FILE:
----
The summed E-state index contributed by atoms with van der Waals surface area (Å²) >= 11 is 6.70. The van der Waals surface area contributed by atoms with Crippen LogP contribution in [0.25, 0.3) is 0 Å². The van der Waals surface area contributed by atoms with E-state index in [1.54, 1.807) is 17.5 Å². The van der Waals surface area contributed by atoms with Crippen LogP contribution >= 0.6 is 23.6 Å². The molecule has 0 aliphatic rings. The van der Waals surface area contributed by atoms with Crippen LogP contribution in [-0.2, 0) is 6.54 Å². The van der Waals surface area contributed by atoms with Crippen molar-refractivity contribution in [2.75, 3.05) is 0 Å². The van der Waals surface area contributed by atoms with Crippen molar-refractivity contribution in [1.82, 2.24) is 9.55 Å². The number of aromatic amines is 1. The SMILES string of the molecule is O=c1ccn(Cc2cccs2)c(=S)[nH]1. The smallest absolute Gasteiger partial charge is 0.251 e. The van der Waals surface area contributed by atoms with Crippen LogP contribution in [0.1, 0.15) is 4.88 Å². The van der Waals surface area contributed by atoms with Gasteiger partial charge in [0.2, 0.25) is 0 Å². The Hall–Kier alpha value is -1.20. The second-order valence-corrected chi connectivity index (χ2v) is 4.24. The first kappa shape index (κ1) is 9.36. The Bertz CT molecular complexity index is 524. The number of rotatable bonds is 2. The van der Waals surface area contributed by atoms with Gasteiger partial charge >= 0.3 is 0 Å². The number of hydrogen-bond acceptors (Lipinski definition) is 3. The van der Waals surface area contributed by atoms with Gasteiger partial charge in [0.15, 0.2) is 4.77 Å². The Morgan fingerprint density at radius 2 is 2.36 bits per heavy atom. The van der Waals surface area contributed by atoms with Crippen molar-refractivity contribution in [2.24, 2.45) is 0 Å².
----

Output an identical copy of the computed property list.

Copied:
The summed E-state index contributed by atoms with van der Waals surface area (Å²) >= 11 is 6.70. The van der Waals surface area contributed by atoms with Crippen LogP contribution in [0.25, 0.3) is 0 Å². The van der Waals surface area contributed by atoms with E-state index in [1.54, 1.807) is 17.5 Å². The van der Waals surface area contributed by atoms with Crippen LogP contribution >= 0.6 is 23.6 Å². The molecule has 0 aliphatic rings. The van der Waals surface area contributed by atoms with Crippen LogP contribution in [-0.2, 0) is 6.54 Å². The van der Waals surface area contributed by atoms with Crippen molar-refractivity contribution in [2.75, 3.05) is 0 Å². The van der Waals surface area contributed by atoms with Crippen molar-refractivity contribution in [1.82, 2.24) is 9.55 Å². The number of aromatic amines is 1. The SMILES string of the molecule is O=c1ccn(Cc2cccs2)c(=S)[nH]1. The smallest absolute Gasteiger partial charge is 0.251 e. The van der Waals surface area contributed by atoms with Crippen LogP contribution in [0.1, 0.15) is 4.88 Å². The van der Waals surface area contributed by atoms with Gasteiger partial charge in [0.2, 0.25) is 0 Å². The Hall–Kier alpha value is -1.20. The second-order valence-corrected chi connectivity index (χ2v) is 4.24. The first kappa shape index (κ1) is 9.36. The Bertz CT molecular complexity index is 524. The number of rotatable bonds is 2. The van der Waals surface area contributed by atoms with Gasteiger partial charge >= 0.3 is 0 Å². The number of hydrogen-bond acceptors (Lipinski definition) is 3. The van der Waals surface area contributed by atoms with Gasteiger partial charge in [0.15, 0.2) is 4.77 Å². The Morgan fingerprint density at radius 2 is 2.36 bits per heavy atom. The van der Waals surface area contributed by atoms with Crippen molar-refractivity contribution in [2.24, 2.45) is 0 Å².